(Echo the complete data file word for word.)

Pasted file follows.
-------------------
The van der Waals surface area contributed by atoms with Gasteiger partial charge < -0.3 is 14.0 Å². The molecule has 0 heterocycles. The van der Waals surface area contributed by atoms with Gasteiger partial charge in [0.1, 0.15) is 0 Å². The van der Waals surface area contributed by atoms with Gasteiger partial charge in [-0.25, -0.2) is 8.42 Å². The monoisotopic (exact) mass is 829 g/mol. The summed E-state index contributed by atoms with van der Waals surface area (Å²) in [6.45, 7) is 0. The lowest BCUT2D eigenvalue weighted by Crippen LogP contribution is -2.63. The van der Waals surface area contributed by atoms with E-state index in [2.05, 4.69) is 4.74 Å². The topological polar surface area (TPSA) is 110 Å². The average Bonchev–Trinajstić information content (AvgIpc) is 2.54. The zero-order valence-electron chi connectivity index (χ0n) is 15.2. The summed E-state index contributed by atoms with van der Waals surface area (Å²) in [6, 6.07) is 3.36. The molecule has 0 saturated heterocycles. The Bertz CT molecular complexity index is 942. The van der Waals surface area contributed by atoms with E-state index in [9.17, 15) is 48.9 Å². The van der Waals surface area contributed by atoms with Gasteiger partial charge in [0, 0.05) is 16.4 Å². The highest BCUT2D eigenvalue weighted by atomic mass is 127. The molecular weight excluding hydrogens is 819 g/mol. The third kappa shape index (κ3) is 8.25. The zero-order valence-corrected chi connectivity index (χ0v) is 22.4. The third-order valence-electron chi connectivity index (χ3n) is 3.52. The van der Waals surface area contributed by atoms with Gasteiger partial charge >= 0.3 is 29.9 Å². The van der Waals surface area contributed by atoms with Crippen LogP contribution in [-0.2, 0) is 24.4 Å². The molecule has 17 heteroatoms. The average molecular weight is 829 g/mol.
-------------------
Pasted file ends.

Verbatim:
The van der Waals surface area contributed by atoms with Gasteiger partial charge < -0.3 is 14.0 Å². The molecule has 0 heterocycles. The van der Waals surface area contributed by atoms with Gasteiger partial charge in [0.1, 0.15) is 0 Å². The van der Waals surface area contributed by atoms with Gasteiger partial charge in [-0.25, -0.2) is 8.42 Å². The monoisotopic (exact) mass is 829 g/mol. The summed E-state index contributed by atoms with van der Waals surface area (Å²) in [6.45, 7) is 0. The lowest BCUT2D eigenvalue weighted by Crippen LogP contribution is -2.63. The van der Waals surface area contributed by atoms with E-state index in [2.05, 4.69) is 4.74 Å². The topological polar surface area (TPSA) is 110 Å². The average Bonchev–Trinajstić information content (AvgIpc) is 2.54. The zero-order valence-electron chi connectivity index (χ0n) is 15.2. The summed E-state index contributed by atoms with van der Waals surface area (Å²) in [6, 6.07) is 3.36. The molecule has 0 saturated heterocycles. The Bertz CT molecular complexity index is 942. The van der Waals surface area contributed by atoms with E-state index in [9.17, 15) is 48.9 Å². The van der Waals surface area contributed by atoms with Gasteiger partial charge in [0, 0.05) is 16.4 Å². The highest BCUT2D eigenvalue weighted by atomic mass is 127. The molecular weight excluding hydrogens is 819 g/mol. The third kappa shape index (κ3) is 8.25. The zero-order valence-corrected chi connectivity index (χ0v) is 22.4. The third-order valence-electron chi connectivity index (χ3n) is 3.52. The van der Waals surface area contributed by atoms with Gasteiger partial charge >= 0.3 is 29.9 Å². The van der Waals surface area contributed by atoms with Crippen LogP contribution in [-0.2, 0) is 24.4 Å². The molecule has 17 heteroatoms. The average molecular weight is 829 g/mol.